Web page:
Kristin, the oldest of our seven children and a member of the QBQ, Inc. team, knowing my “salesy” personality, coined a phrase a decade ago that still makes me chuckle. She said, “Just bump into my dad at any airport and pretend you don’t know him and he’ll give you a free book!”
So, a month ago I landed at her airport in Madison, Wisconsin where she and her two little ones greeted me. She immediately asked, “Do you have a copy of the parenting book on you!?” When I pulled one from my bag, she grabbed it and ran off to give it to a mom she’d just met five minutes earlier!
Like dad, like daughter. Call me proud.
Since the book came out, Karen and I have been interacting with moms and dads by email, growing our “Parenting the QBQ Way” Facebook page, selling books, and, of course, giving some away. It’s been fun!
Recently, I taught “PQW” to parents on staff at City of Hope, a comprehensive cancer care and research center located an hour north of Los Angeles. When preparing the content outline, we knew I could go many directions with the flow and design. In the end, we built the session on three foundational “PQW” principles. And they are …
Parenting is a learned skill
When moms and dads just “wing it” and don’t seek training to be the best parent they can be, the results they get may not be the results they hoped for when they chose the job. The truth is, we can all absorb new ideas, implement new practices, and form new habits—and when we do, both the parent and the child win.
Parents, keep learning!
My child is a product of my parenting
Meg highlights this key point in her review above. Good for her, because we know that some want to debate this. But Karen and I have found it’s easier to practice personal accountability in our parenting by not fighting this principle but instead grabbing hold of it. With this premise in place, any parent can become the outstanding mom or dad they wish to be. Any other approach is blame and, as Doug Coupland once said, “Blame is just a lazy person’s way of making sense of the chaos.”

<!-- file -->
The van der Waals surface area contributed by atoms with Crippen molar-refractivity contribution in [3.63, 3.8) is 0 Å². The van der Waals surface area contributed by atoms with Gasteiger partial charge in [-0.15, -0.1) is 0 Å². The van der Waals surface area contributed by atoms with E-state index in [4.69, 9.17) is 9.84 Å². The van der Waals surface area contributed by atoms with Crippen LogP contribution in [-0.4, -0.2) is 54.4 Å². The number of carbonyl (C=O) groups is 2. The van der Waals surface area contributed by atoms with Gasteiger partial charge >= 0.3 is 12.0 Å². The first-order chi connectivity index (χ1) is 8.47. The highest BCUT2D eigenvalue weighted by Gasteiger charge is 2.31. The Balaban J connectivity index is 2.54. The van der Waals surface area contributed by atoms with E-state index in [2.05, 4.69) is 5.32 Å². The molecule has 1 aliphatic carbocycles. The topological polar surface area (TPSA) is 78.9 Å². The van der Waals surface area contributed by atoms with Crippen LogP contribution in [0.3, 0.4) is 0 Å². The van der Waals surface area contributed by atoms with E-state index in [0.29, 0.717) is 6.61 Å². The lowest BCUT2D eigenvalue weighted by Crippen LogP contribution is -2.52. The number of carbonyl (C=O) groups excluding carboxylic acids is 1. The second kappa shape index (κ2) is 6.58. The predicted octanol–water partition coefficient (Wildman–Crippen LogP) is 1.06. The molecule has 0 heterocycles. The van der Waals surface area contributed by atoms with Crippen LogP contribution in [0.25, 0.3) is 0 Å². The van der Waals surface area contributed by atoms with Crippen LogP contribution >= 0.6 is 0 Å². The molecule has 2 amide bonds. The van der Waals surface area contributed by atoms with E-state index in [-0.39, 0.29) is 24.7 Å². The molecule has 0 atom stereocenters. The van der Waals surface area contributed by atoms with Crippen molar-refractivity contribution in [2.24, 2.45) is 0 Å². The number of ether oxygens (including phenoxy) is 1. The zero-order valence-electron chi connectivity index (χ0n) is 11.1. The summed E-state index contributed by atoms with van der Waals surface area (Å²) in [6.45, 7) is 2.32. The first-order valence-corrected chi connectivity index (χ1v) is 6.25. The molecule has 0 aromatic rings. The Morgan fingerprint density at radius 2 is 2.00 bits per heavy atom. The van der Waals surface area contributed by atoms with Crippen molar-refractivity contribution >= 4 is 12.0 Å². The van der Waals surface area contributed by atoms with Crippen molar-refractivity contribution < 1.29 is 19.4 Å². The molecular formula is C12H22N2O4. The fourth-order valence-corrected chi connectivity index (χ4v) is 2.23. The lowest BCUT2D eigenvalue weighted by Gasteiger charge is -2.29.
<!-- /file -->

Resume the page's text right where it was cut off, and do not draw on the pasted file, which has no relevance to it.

And there might not be anything more chaotic than parenting.
Outstanding parents engage in strong parenting
Years ago there was a show on television called “Charles in Charge.” Many of today’s moms and dads probably watched it as kids. Sadly, there are parents now that could title their family “Child in Charge.” Not good.
The evidence that your child has become your boss is clear to everyone if:
- Your child constantly interrupts you when you’re chatting with other people.
- Your kid continues to whine, knowing that your “No” will eventually turn into a “Yes.”
- You make excuses for bad behavior like, “She’s tired!” to “He’s strong-willed!”
- When you tell your children not to do something, they do it anyway because your follow-through stinks.
- Your son or daughter is allowed to speak to you disrespectfully.
- Any penalties that you impose for misbehaving are lifted early or never enforced.
Outstanding parents demonstrate love for their child by not engaging in weak parenting. It takes both diligence and vigilance to be a strong, accountable mom or dad, but that’s okay because no parent had children to avoid work and inconvenience!
Be a strong parent.
So that’s what was shared with the City of Hope moms and dads, and, I must say, they were a terrific audience. If you know of a group that would benefit from the QBQ! parenting message, please let us know at Parenting@QBQ.com.
Of the three “PQW” principles shared above, which one do I need to embrace right now and why?
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